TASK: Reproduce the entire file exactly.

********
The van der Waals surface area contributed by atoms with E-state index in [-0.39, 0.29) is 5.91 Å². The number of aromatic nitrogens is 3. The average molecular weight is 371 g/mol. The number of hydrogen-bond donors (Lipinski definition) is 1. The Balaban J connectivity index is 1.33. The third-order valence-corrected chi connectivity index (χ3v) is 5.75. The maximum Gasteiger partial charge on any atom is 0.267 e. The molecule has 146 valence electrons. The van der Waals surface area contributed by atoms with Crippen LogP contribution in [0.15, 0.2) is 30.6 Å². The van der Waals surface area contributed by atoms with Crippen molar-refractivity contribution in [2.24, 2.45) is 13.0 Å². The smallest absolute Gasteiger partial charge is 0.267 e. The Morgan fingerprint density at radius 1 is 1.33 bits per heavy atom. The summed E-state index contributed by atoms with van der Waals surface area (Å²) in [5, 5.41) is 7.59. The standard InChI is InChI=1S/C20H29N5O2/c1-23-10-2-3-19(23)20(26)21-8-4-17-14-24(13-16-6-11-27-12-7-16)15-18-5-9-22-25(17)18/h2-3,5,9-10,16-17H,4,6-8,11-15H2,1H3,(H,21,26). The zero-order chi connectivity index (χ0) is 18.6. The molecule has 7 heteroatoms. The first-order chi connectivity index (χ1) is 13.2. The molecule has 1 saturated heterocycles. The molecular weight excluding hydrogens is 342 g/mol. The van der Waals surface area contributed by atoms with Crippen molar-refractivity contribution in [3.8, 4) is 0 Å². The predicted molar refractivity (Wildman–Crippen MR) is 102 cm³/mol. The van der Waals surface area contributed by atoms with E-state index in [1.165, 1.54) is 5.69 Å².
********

The van der Waals surface area contributed by atoms with E-state index in [-0.39, 0.29) is 5.91 Å². The number of aromatic nitrogens is 3. The average molecular weight is 371 g/mol. The number of hydrogen-bond donors (Lipinski definition) is 1. The Balaban J connectivity index is 1.33. The third-order valence-corrected chi connectivity index (χ3v) is 5.75. The maximum Gasteiger partial charge on any atom is 0.267 e. The molecule has 146 valence electrons. The van der Waals surface area contributed by atoms with Crippen LogP contribution in [0.15, 0.2) is 30.6 Å². The van der Waals surface area contributed by atoms with Crippen molar-refractivity contribution in [2.24, 2.45) is 13.0 Å². The smallest absolute Gasteiger partial charge is 0.267 e. The Morgan fingerprint density at radius 1 is 1.33 bits per heavy atom. The summed E-state index contributed by atoms with van der Waals surface area (Å²) in [5, 5.41) is 7.59. The standard InChI is InChI=1S/C20H29N5O2/c1-23-10-2-3-19(23)20(26)21-8-4-17-14-24(13-16-6-11-27-12-7-16)15-18-5-9-22-25(17)18/h2-3,5,9-10,16-17H,4,6-8,11-15H2,1H3,(H,21,26). The zero-order chi connectivity index (χ0) is 18.6. The molecule has 7 heteroatoms. The first-order chi connectivity index (χ1) is 13.2. The molecule has 1 saturated heterocycles. The molecular weight excluding hydrogens is 342 g/mol. The van der Waals surface area contributed by atoms with Crippen molar-refractivity contribution in [3.8, 4) is 0 Å². The predicted molar refractivity (Wildman–Crippen MR) is 102 cm³/mol. The van der Waals surface area contributed by atoms with E-state index in [1.165, 1.54) is 5.69 Å².